Needle exchange programs are among the most successful yet controversial harm minimization policies that reduce the spread of disease amongst injecting drug users. This program allows injecting drug users to have access to needles and associated injection equipment such as alcohol swabs and sterilized water at little or no cost. Some of these programs require that individuals bring dirty needles back and swap for an equal number of clean needles. The theory behind needle exchange programs is to reduce the preventable harm associated with drug use. It acknowledges that drug abuse occurs and aims to minimize the damage associated with the behavior of drug use. If an addict is condemned or the behavior ignored, the harm does not go away.
Needle exchange programs are not supported worldwide and there are some nations, including the United States and Singapore, who do not believe that they should support them. Critics believe that by providing clean injecting equipment to drug users that they are condoning the behavior of illegal drug use. It is thought that needle exchange programs can also increase the likelihood of someone progressing from other methods of drug use such as inhaling to injecting because needles are available. Sadly, the majority of critics and oppositions come from a basis of politics rather than public health reasons.
Needle exchange programs are not just needle distribution programs. They also allow injecting drug users to dispose of used needles appropriately, which reduces the risk of needle-stick injuries. Many of the programs are in health centers or pharmacies where users can have access to other health services such as methadone clinics or drug treatment referrals and health education. Some of the needle exchange programs give users a pack with three needles, which contains education information about drug use and contact numbers for health services.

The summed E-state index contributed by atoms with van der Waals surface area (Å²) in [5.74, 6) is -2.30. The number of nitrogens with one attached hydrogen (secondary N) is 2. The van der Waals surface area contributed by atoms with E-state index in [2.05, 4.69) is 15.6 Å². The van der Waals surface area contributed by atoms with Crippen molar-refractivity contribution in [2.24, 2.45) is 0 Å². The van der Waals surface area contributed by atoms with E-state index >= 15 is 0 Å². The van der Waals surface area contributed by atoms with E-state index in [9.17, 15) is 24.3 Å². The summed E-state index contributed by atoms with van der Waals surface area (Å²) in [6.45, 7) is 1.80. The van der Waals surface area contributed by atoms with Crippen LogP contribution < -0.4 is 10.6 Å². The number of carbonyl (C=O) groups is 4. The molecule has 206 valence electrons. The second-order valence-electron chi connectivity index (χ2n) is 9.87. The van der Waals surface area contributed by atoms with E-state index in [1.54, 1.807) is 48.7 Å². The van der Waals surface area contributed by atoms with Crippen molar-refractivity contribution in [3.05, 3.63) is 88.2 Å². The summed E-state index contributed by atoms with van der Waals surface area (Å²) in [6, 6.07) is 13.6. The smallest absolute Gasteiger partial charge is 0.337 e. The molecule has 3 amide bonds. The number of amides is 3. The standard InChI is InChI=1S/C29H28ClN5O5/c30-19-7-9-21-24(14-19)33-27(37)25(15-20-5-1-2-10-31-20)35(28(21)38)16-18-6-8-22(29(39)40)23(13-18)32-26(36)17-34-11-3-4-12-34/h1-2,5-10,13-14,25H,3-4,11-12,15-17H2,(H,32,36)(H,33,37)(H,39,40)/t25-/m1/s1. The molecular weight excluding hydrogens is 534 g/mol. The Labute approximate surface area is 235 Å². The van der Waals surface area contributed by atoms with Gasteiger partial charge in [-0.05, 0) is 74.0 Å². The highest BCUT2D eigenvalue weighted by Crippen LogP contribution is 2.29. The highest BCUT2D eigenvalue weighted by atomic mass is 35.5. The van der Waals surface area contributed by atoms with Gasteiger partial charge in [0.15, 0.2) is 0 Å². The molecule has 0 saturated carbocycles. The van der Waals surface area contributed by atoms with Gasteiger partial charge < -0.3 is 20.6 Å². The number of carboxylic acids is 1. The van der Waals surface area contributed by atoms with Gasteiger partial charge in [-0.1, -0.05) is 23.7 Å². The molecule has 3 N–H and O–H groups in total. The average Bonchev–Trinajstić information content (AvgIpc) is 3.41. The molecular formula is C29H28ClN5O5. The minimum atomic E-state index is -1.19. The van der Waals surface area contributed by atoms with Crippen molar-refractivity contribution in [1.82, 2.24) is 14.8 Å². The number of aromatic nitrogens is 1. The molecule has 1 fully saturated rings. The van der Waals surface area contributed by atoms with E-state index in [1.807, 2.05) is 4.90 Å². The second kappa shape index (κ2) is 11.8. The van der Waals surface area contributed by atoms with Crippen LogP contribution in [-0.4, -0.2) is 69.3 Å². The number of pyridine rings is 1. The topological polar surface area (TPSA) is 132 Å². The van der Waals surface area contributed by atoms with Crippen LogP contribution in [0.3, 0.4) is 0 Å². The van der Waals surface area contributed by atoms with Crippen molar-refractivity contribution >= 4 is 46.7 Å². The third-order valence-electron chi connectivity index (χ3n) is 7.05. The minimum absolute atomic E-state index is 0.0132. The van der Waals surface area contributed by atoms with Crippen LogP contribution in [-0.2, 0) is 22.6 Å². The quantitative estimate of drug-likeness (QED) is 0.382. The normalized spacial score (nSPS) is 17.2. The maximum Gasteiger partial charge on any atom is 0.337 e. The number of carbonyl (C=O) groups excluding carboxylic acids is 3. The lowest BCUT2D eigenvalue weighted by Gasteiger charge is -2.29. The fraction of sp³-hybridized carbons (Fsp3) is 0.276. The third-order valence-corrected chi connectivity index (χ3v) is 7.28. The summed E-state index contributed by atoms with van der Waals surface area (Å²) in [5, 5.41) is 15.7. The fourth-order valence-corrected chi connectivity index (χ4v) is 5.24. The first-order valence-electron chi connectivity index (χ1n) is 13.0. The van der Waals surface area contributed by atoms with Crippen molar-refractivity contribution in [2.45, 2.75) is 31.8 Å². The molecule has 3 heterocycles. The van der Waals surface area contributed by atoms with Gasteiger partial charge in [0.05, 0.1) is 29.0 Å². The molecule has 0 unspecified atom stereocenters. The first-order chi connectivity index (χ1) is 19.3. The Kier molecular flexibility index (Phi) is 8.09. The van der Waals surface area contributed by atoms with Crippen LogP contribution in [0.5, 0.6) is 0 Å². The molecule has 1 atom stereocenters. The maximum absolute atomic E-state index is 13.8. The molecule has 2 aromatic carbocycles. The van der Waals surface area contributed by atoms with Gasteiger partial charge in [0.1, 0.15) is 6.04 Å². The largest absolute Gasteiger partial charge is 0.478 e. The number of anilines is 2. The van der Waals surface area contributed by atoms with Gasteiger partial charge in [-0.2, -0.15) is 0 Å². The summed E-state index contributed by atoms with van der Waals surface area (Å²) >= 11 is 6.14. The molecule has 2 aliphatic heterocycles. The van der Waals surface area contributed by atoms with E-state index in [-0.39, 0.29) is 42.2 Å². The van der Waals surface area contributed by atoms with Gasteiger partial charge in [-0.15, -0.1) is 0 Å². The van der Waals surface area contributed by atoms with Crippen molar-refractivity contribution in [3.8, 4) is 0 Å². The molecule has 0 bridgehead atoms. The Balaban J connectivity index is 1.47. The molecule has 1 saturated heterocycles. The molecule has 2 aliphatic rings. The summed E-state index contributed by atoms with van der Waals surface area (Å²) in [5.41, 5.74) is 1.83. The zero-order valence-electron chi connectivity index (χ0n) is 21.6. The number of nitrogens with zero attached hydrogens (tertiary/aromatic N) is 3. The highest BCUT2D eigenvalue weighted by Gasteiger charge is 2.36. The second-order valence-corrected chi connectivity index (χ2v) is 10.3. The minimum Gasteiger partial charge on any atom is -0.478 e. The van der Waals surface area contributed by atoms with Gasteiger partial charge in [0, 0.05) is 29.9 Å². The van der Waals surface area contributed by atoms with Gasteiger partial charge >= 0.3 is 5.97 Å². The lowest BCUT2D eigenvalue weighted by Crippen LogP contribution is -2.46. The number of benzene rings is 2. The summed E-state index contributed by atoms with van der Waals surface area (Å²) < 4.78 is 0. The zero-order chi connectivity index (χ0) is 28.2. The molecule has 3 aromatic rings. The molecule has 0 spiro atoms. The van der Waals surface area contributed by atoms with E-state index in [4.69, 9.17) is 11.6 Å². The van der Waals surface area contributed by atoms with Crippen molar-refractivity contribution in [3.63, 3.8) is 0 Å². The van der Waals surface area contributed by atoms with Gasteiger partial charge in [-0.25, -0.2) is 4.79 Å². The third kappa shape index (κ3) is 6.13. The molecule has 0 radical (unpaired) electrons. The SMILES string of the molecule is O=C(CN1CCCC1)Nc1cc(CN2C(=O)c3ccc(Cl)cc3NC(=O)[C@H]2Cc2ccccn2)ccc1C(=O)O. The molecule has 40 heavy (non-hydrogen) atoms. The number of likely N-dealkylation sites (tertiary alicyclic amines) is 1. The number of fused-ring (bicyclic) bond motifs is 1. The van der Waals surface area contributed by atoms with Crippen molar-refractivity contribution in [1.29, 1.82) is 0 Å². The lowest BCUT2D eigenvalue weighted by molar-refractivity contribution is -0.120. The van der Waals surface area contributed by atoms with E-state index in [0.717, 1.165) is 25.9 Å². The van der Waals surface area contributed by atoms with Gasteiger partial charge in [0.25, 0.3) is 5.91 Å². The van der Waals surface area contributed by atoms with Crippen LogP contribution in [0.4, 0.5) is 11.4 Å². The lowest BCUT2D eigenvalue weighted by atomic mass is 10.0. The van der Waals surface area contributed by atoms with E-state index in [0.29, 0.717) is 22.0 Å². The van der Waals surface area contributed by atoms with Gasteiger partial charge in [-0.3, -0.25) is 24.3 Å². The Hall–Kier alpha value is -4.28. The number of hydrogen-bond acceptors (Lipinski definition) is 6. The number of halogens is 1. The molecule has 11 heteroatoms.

Supporting needle exchange programs is something that some health workers and governments find morally difficult to do. There is a belief that this policy may have some influence on a person’s drug-taking behavior. A person may progress to injecting drug use or increase their drug use because they have access to new, clean needles. Additionally, there are questions concerning the appropriateness of supporting a program that encourages drug users to inject and cause themselves more harm. Most worldwide drug policies are based in prevention and education, prevent drug use from beginning and prevent drugs from being available. However, these policies ignore the statistics of drug use and fail to consider reducing and preventing harm associated with drug use.
Recent studies have shown that the success of needle exchange programs may be overvalued and the statistics are not as promising as first thought. It is known that some diseases like hepatitis which spreads through unsafe injecting, however the disease can be active outside the body for a long time. Infections may occur through other means such as unprotected sex. Some of the programs have also come under criticism for not evaluating and assessing disease risk properly and using anecdotal evidence for scientific research. However, it should be noted that the use of clean, new needles and injecting equipment every time will prevent and reduce the risk of harm associated with this type of drug use, regardless of the statistics.